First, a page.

Also: Please listen to Maria Callas in music from Verdi’s La forza del destino, including arias addressed to the Theotokos.


Callas and the “envoicing” of women

Composers’ dependence on women is unique to opera. Beethoven piano sonatas can be played by men, and men are capable of playing the trombone or conducting an orchestra, but no boy soprano could ever sing operatic female roles. Women are thus critical in authoring the operatic work as an audible reality; they cannot be prohibited from the work’s production unless (as Britten did) the composer limits himself to an all-male cast. And once they start singing, these women—cozily envisaged as pleasurable objects—will begin creating sound instead.
Carolyn Abbate, “Opera; or, the Envoicing of Women”
I think that Abbate’s point about boy sopranos may hold only for “modern” opera. Isn’t it true that in eighteenth-century Rome, for example, Papal censors did not allow women on stage, and female rôles were taken by boys?

(Let’s not even go near the issue of castrati, and of whether or not they be “boys,” “males,” or what have you.)

The image, I believe, shows Maria Callas as Medea, in the Margherita Wallmann production that opened the 1953–1954 La Scala season. (If you happen to know otherwise, please speak up.)

Bon week-end à tous !


Callas and Fiorilla III

Michael Scott, the founder of the London Opera Society, has an acid tongue and, it seems, the constancy of a streetwalker.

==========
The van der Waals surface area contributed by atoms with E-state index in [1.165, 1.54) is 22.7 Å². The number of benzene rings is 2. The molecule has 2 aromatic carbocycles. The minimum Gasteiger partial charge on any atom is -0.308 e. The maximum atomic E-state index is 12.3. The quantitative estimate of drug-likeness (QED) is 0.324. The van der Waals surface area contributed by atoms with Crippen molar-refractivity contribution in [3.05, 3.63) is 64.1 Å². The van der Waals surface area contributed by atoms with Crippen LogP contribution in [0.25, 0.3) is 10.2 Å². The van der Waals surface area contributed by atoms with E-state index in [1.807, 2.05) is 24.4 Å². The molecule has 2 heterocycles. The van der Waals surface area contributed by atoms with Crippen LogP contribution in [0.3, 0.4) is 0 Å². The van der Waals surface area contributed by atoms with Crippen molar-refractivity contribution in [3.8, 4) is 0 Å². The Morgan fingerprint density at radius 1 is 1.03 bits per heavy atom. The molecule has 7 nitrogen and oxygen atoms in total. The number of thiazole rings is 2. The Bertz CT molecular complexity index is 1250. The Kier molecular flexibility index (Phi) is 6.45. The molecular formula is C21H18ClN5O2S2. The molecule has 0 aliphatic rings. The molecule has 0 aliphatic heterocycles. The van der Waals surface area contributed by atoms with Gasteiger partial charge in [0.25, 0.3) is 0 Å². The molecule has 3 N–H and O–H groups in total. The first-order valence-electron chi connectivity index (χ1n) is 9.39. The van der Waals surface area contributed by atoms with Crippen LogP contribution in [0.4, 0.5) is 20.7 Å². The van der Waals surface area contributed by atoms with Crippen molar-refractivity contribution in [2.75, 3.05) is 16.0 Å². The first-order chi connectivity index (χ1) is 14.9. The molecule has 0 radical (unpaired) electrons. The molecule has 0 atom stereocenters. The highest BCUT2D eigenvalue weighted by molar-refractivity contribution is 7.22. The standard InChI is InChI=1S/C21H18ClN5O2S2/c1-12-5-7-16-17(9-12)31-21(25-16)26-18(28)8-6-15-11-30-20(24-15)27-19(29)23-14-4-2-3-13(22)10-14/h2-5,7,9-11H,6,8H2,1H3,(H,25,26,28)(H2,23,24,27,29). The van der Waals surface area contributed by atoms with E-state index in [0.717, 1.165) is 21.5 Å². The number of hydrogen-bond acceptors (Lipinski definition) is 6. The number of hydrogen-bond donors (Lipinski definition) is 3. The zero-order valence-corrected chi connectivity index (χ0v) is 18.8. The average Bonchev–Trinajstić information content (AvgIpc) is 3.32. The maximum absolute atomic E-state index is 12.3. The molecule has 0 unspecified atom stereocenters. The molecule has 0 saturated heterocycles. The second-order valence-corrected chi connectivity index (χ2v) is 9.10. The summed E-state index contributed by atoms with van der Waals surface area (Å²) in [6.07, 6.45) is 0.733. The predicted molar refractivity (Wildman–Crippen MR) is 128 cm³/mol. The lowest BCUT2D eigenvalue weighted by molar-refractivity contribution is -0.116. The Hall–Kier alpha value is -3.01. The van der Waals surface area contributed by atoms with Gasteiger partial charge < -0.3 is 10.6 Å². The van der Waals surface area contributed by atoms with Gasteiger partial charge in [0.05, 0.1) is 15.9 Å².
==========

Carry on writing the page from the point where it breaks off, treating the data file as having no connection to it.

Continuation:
In his liner note for the Naxos reissue of Rossini’s Il turco in Italia, Mr. Scott uses Maria Callas as a stick with which to beat Cecilia Bartoli. He cites the monumentally important Rossini scholarship undertaken by Philip Gossett and others, then remarks:
A recent recording, taking advantage of this scholarship,… suffers from a Fiorilla whose florid singing is full of aspirates [audible exhalations of breath]; so obviously is her voice caught in her throat, the analogy she conjures up is that of a turkey gobbling.
Now that he is in Naxos’s employ, Mr. Scott seems to have discovered heretofore unsuspected virtues in Maria Callas’s performance. In his bitchy, hateful Maria Meneghini Callas (1991), he had written of her Fiorilla:
From the time Callas has lost weight we note the element of contrivance beginning to obtrude in her characterizations. However, spontaneity is essential to Rossini’s style. Although Callas’s Fiorilla may be remarkably different from her Leonora, it lacks charm and does not engage the listener’s sympathy… Exaggerating was the nearest Callas could get to comedy.
Judge for yourself whether Callas’s Fiorilla “lacks charm” or, indeed, whether “in her attempts to refine her characterization she loses sight of the basis of secure vocal emission: a correctly supported voice.”

Her partner in this duet is Nicola Rossi-Lemeni, and Gianandrea Gavazzeni leads the La Scala orchestra.

Listen to Maria Callas in other selections by Rossini.